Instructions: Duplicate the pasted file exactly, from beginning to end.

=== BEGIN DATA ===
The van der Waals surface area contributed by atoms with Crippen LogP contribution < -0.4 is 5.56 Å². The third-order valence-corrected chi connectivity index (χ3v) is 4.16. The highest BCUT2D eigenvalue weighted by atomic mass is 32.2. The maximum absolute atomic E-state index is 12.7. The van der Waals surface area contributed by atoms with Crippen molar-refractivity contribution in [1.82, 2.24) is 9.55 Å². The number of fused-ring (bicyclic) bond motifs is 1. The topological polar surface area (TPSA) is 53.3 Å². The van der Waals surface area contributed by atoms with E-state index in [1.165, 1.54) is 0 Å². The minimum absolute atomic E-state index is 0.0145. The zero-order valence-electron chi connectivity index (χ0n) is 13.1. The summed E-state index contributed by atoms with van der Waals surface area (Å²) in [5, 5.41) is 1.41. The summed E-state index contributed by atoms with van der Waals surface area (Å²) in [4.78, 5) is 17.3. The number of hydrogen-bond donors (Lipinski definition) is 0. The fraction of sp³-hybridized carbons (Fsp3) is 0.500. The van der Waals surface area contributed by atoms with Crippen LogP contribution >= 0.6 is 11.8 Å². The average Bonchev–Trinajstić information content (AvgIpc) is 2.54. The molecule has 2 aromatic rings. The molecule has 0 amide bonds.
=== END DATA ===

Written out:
The van der Waals surface area contributed by atoms with Crippen LogP contribution < -0.4 is 5.56 Å². The third-order valence-corrected chi connectivity index (χ3v) is 4.16. The highest BCUT2D eigenvalue weighted by atomic mass is 32.2. The maximum absolute atomic E-state index is 12.7. The van der Waals surface area contributed by atoms with Crippen molar-refractivity contribution in [1.82, 2.24) is 9.55 Å². The number of fused-ring (bicyclic) bond motifs is 1. The topological polar surface area (TPSA) is 53.3 Å². The van der Waals surface area contributed by atoms with E-state index in [1.165, 1.54) is 0 Å². The minimum absolute atomic E-state index is 0.0145. The zero-order valence-electron chi connectivity index (χ0n) is 13.1. The summed E-state index contributed by atoms with van der Waals surface area (Å²) in [5, 5.41) is 1.41. The summed E-state index contributed by atoms with van der Waals surface area (Å²) in [4.78, 5) is 17.3. The number of hydrogen-bond donors (Lipinski definition) is 0. The fraction of sp³-hybridized carbons (Fsp3) is 0.500. The van der Waals surface area contributed by atoms with Crippen LogP contribution >= 0.6 is 11.8 Å². The average Bonchev–Trinajstić information content (AvgIpc) is 2.54. The molecule has 2 aromatic rings. The molecule has 0 amide bonds.